Are Tourists Safe in Europe?

Sam Vaknin
4 min readNov 16, 2023

By: Sam Vaknin, Brussels Morning

It is only a question of time before the war between Iran (via its proxies, Hamas and Hizbullah) and Israel hits the shores of Europe. Expect major terrorist attacks in cities across the continent imminently.

Isolated terrorist attacks have no long-term effects on destination tourism. Only a prolonged period of civil unrest and warfare can decimate a country’s inbound tourism. Facing a variety of threats has always been an integral part of the “job description” of a tourist.

Nowadays, as they embark on their annual “vacance”, tourists are mentally prepared to cope with international terrorism; domestic terrorism and insurgencies; blended terrorism (domestic malcontents inspired by international ones); crime (pickpockets, panhandlers, muggers, kidnappers, the homeless, unsolicited prostitution, etc.); the risks attendant on inadvertently violating social and cultural mores, norms, customs, and laws in the host country; endemic diseases and health hazards (food poisoning and food allergies, or encounters with indigenous predatory or venomous fauna and flora for example); natural disasters; and economic disruptions. Nowadays, tourists are far more versed at adopting precautions and implementing preventive measures.

We tend to forget, though, that tourists not only fall victims to mishaps and delinquency — they are also vectors of threats. Tourists are often zero patients in the spread of contagion and pandemics.

Terrorists, narco-dealers, and intelligence officers frequently pose as tourists to gain safe passage to their targets. Some tourists constitute a threat to other tourists owing to their nationality (Israeli, American) or their misconduct and inappropriate behavior.

After the 9/11 terrorist attacks, there has been an imperceptible move away from vacation to staycation (spending one’s days off at home) and, more broadly, to domestic tourism.

Abroad, tourists are tempting soft targets for criminals and terrorists, both homegrown and international. Often greeted by xenophobia and rabid stereotypes, tourists cannot rely on suspicious local law enforcement or on the hostile populace to come to their aid or to not abet their persecutors.

The “starburst” model of asymmetrical warfare seeks to strike against multiple nationalities in a single operation carried out with minimal assets and means. It is part and parcel of the concept of “total war” which makes no distinction between combatants and civilians.

A tourist resort is, therefore, an ideal target. It is also impossible to enhance the resilience of such soft targets by fortifying them because this would counteract and conflict with the openness and freedom which are an essential part of the experience of tourism.

Truly defending against terrorist attacks would require the conversion of hotels into prisons and the transformation of the tourist’s numbered holidays into an anxiety-ridden, worry-filled nightmarish sojourn.

Security planners would do well to emulate the lessons learned in information technology defenses: establish a comprehensive, hard to penetrate perimeter (firewall); multi-layered, distributed as well as concentric intrusion detection systems; intelligence-driven protection (akin to signature-based antivirus products); biometric and face recognition defenses; systems founded on heuristic, behavioral, and tell-tale signs; coping with insider threat (hotel personnel or tour guides recruited by terrorist organizations or crime rings, for instance); compartmentalization and backup zones (similar to the architecture typical of ocean liners); and dynamic, proactive protection and surveillance of paths, routes, marketplaces, downtown city centres, hubs, transportation, events, etc.)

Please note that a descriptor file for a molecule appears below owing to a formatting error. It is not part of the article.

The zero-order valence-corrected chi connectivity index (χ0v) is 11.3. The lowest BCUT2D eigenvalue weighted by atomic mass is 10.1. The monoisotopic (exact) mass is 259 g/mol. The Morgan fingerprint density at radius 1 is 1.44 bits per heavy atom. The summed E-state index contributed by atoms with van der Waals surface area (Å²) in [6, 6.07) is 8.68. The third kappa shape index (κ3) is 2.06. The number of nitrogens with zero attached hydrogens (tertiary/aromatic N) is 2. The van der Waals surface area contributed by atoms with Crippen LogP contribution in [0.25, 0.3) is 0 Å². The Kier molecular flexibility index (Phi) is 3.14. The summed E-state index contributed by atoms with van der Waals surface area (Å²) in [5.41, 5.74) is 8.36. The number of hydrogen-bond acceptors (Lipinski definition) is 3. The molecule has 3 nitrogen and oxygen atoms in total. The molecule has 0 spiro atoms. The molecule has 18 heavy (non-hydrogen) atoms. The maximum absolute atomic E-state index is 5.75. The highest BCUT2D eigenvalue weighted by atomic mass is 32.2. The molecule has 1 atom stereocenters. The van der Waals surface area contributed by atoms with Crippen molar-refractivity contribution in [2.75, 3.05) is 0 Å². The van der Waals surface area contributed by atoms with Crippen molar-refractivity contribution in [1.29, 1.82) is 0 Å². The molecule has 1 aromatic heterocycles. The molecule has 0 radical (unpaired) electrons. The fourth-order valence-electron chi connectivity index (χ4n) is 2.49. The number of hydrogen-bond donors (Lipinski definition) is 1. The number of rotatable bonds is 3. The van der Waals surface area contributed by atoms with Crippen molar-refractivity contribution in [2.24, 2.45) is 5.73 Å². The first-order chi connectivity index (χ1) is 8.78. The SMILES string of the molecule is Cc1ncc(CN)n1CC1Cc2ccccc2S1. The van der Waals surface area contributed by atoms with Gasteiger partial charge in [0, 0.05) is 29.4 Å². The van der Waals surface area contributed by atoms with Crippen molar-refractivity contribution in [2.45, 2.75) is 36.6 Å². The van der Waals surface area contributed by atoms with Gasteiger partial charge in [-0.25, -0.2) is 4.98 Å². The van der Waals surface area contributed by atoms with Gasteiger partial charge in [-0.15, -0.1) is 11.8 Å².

It is clear that passive deterrence (e.g. CCTV) is not enough. It should go hand in hand with preventive and preemptive measures, education, preparedness, and active deterrence (via, for example, a pronounced, advertised, and visible police presence).

A customer-friendly and specially-trained Tourism Police, integrated with various suppliers and providers in the tourism industry could go a long way towards ameliorating and countering persistent threats to tourism. Simple maintenance has been proven to reduce crime dramatically: street lighting, hedge pruning, sanitary measures, homeless shelters, needle exchanges, and so on. Organized tours should always incorporate one or more security guards.

Tourist education is critical: cultural sensitivity training; introduction to the legal system in the destination and to specific, relevant laws; the role, functions, and limitations of the diplomatic missions in situ, safety and security measures and behaviors; and lists of useful and emergency contacts (including medical personnel and lawyers).

Tourist attractions, accommodation, and services should be ranked for security and safety, possibly via crowdsourcing (similar to the comparative information provided by


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Sam Vaknin, Ph.D. is a former economic advisor to governments (Nigeria, Sierra Leone, North Macedonia), served as the editor in chief of “Global Politician” and as a columnist in various print and international media including “Central Europe Review” and United Press International (UPI). He taught psychology and finance in various academic institutions in several countries ( )



Sam Vaknin

Sam Vaknin ( ) is the author of Malignant Self-love: Narcissism Revisited and a Visiting Professor of Psychology